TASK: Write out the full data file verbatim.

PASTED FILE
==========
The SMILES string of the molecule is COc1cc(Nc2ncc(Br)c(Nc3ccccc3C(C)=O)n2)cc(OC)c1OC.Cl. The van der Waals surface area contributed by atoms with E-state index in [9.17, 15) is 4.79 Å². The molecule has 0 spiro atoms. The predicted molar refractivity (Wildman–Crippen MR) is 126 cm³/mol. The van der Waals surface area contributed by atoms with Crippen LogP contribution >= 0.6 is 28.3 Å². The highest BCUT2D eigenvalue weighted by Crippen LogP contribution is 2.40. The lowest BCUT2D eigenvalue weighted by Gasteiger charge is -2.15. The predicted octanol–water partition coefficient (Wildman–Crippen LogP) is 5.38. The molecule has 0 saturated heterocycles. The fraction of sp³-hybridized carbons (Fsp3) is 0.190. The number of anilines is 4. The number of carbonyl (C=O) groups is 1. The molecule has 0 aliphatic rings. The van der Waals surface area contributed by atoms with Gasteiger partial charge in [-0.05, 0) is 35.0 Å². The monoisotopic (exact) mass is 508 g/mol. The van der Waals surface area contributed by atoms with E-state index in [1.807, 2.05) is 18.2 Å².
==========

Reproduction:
The SMILES string of the molecule is COc1cc(Nc2ncc(Br)c(Nc3ccccc3C(C)=O)n2)cc(OC)c1OC.Cl. The van der Waals surface area contributed by atoms with E-state index in [9.17, 15) is 4.79 Å². The molecule has 0 spiro atoms. The predicted molar refractivity (Wildman–Crippen MR) is 126 cm³/mol. The van der Waals surface area contributed by atoms with Crippen LogP contribution >= 0.6 is 28.3 Å². The highest BCUT2D eigenvalue weighted by Crippen LogP contribution is 2.40. The lowest BCUT2D eigenvalue weighted by Gasteiger charge is -2.15. The predicted octanol–water partition coefficient (Wildman–Crippen LogP) is 5.38. The molecule has 0 saturated heterocycles. The fraction of sp³-hybridized carbons (Fsp3) is 0.190. The number of anilines is 4. The number of carbonyl (C=O) groups is 1. The molecule has 0 aliphatic rings. The van der Waals surface area contributed by atoms with Gasteiger partial charge in [-0.05, 0) is 35.0 Å². The monoisotopic (exact) mass is 508 g/mol. The van der Waals surface area contributed by atoms with E-state index in [1.807, 2.05) is 18.2 Å².